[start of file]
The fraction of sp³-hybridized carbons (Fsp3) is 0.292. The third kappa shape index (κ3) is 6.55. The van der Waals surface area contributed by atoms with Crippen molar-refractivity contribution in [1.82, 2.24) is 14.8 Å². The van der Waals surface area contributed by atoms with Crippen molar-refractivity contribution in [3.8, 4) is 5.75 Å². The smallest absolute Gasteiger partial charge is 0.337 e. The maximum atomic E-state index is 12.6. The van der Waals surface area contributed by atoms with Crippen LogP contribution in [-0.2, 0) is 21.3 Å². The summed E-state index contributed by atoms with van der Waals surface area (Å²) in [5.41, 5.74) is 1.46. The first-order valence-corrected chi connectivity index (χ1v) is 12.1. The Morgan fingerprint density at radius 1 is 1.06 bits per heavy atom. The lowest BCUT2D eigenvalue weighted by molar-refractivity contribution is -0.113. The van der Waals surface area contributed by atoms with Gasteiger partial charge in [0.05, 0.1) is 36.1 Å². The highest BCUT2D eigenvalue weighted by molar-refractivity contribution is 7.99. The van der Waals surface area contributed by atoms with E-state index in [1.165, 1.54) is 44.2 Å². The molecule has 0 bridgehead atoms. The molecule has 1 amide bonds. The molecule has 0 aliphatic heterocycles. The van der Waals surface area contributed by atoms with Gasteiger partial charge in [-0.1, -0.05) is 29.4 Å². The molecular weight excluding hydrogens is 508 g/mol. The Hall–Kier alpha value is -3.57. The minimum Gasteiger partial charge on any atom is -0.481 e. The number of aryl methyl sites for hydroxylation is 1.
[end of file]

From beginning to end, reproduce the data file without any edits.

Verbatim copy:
The fraction of sp³-hybridized carbons (Fsp3) is 0.292. The third kappa shape index (κ3) is 6.55. The van der Waals surface area contributed by atoms with Crippen molar-refractivity contribution in [1.82, 2.24) is 14.8 Å². The van der Waals surface area contributed by atoms with Crippen molar-refractivity contribution in [3.8, 4) is 5.75 Å². The smallest absolute Gasteiger partial charge is 0.337 e. The maximum atomic E-state index is 12.6. The van der Waals surface area contributed by atoms with Crippen LogP contribution in [-0.2, 0) is 21.3 Å². The summed E-state index contributed by atoms with van der Waals surface area (Å²) in [5.41, 5.74) is 1.46. The first-order valence-corrected chi connectivity index (χ1v) is 12.1. The Morgan fingerprint density at radius 1 is 1.06 bits per heavy atom. The lowest BCUT2D eigenvalue weighted by molar-refractivity contribution is -0.113. The van der Waals surface area contributed by atoms with Gasteiger partial charge in [0.05, 0.1) is 36.1 Å². The highest BCUT2D eigenvalue weighted by molar-refractivity contribution is 7.99. The van der Waals surface area contributed by atoms with E-state index in [1.165, 1.54) is 44.2 Å². The molecule has 0 bridgehead atoms. The molecule has 1 amide bonds. The molecule has 0 aliphatic heterocycles. The van der Waals surface area contributed by atoms with Gasteiger partial charge in [-0.1, -0.05) is 29.4 Å². The molecular weight excluding hydrogens is 508 g/mol. The Hall–Kier alpha value is -3.57. The minimum Gasteiger partial charge on any atom is -0.481 e. The number of aryl methyl sites for hydroxylation is 1.